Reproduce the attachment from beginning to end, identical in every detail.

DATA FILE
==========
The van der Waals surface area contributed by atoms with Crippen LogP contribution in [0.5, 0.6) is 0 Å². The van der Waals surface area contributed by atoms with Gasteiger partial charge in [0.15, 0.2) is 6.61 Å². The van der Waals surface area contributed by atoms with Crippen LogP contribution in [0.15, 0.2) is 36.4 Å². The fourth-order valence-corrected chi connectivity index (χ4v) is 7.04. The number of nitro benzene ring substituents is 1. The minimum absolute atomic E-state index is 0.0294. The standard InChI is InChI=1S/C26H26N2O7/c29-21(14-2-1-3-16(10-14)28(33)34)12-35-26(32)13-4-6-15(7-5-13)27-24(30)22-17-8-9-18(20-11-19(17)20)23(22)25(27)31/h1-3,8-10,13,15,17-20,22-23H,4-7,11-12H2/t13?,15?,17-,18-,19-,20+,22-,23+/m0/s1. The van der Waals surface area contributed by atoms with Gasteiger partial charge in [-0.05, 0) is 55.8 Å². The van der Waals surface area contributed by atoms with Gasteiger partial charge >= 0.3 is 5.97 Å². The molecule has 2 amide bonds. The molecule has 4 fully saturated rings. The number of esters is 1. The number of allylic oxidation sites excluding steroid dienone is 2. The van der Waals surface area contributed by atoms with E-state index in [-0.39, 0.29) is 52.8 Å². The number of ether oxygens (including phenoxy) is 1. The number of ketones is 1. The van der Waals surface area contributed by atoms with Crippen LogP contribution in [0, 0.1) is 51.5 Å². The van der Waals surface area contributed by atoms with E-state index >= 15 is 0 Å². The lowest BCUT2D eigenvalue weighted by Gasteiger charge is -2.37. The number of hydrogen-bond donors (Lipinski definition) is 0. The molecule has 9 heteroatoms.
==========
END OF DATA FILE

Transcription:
The van der Waals surface area contributed by atoms with Crippen LogP contribution in [0.5, 0.6) is 0 Å². The van der Waals surface area contributed by atoms with Gasteiger partial charge in [0.15, 0.2) is 6.61 Å². The van der Waals surface area contributed by atoms with Crippen LogP contribution in [0.15, 0.2) is 36.4 Å². The fourth-order valence-corrected chi connectivity index (χ4v) is 7.04. The number of nitro benzene ring substituents is 1. The minimum absolute atomic E-state index is 0.0294. The standard InChI is InChI=1S/C26H26N2O7/c29-21(14-2-1-3-16(10-14)28(33)34)12-35-26(32)13-4-6-15(7-5-13)27-24(30)22-17-8-9-18(20-11-19(17)20)23(22)25(27)31/h1-3,8-10,13,15,17-20,22-23H,4-7,11-12H2/t13?,15?,17-,18-,19-,20+,22-,23+/m0/s1. The van der Waals surface area contributed by atoms with Gasteiger partial charge in [-0.05, 0) is 55.8 Å². The van der Waals surface area contributed by atoms with Gasteiger partial charge >= 0.3 is 5.97 Å². The molecule has 2 amide bonds. The molecule has 4 fully saturated rings. The number of esters is 1. The number of allylic oxidation sites excluding steroid dienone is 2. The van der Waals surface area contributed by atoms with E-state index in [-0.39, 0.29) is 52.8 Å². The number of ether oxygens (including phenoxy) is 1. The number of ketones is 1. The van der Waals surface area contributed by atoms with Crippen LogP contribution in [0, 0.1) is 51.5 Å². The van der Waals surface area contributed by atoms with E-state index >= 15 is 0 Å². The lowest BCUT2D eigenvalue weighted by Gasteiger charge is -2.37. The number of hydrogen-bond donors (Lipinski definition) is 0. The molecule has 9 heteroatoms.